As we stated in People v. Bickham, the purpose of the physician-patient privilege is to encourage free disclosure between the physician and patient and to protect the patient from the embarrassment and invasion of privacy which disclosure would entail. (See also The Physician-Patient Privilege, 56 Nw. U.L. Rev. 263, 266-69 (1961).) The physician-patient privilege, as with other statutory privileges, is a legislative balancing between relationships that society feels should be fostered through the shield of confidentiality and the interests served by disclosure of the information in a court of law. (See In re Westland (1976), 48 Ill. App.3d 172, 362 N.E.2d 1153; Note, Physician-Patient Privilege, 46 Chi.Kent L. Rev. 37 (1969).) Except for the purposes specified in the statute, the legislature has decided in favor of the former.

Recognizing a similar legislative policy determination, New Jersey courts> have held that their statutory physician-patient privilege prohibits a physician from revealing to a plaintiff in a civil malpractice action the identities, ailments and treatments of his patients who are not parties to the litigation. In Osterman v. Ehrenworth (1969), 106 N.J. Super 515, 256 A.2d 123, the court refused to allow the disclosure of such information without the consent of the nonparty patients and held that the revelation of such information "would amount to judicial disregard of the legislatively expressed public policy; it would disclose that which the legislature has specifically acted to protect." (106 N.J. Super. 515, 525, 256 A.2d 123, 129.) The disclosure of nonparty patients' information has been forbidden in several other States as well. Tucson Medical Center, Inc. v. Rowles; Costa v. Regents of University of California (1953), 116 Cal.App.2d 445, 254 P.2d 85; Argonaut Insurance Co. v. Peralta (Fla. App. 1978), 358 So.2d 232; Shepherd v. McGinnis (1964), 257 Iowa 35, 131 N.W.2d 475.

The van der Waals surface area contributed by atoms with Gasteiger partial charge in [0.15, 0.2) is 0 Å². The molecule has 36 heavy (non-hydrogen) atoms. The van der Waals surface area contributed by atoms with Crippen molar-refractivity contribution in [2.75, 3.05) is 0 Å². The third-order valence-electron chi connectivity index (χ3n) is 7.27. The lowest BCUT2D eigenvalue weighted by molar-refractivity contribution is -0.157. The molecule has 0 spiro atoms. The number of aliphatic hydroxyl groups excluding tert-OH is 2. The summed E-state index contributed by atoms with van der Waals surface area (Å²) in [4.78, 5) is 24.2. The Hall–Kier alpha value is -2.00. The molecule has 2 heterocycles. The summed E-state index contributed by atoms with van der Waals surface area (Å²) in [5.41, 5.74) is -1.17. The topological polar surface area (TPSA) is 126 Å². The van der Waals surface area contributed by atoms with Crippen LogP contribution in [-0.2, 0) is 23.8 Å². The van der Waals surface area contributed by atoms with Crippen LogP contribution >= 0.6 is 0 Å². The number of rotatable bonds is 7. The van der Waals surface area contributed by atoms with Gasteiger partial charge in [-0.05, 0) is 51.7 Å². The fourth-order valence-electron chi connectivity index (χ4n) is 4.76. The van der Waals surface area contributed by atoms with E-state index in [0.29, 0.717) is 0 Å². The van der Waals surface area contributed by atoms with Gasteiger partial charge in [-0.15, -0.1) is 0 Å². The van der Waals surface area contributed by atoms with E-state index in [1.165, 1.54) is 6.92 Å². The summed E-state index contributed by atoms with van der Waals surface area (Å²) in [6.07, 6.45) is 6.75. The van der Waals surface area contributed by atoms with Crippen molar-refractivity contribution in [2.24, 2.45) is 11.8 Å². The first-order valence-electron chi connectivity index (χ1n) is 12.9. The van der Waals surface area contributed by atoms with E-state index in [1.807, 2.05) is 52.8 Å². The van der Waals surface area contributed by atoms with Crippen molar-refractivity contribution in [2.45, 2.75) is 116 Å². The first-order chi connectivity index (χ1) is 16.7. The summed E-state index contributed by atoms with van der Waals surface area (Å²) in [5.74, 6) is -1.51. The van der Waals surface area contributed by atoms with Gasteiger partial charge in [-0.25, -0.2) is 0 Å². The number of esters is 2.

• 2 The information in the patients' records in the case at bar deserves the protection of confidentiality that the legislature envisioned and in accordance with the public policy expressed above. Although the Illinois statute on the physician-patient privilege exempts civil malpractice actions, we believe that that exception should be limited to only allow the disclosure of the records of the patient who is bringing the malpractice action. A broadening of that exception to allow the disclosure of communications involving patients who are not parties to the litigation would neither serve a public interest nor the private interests of those nonparty patients.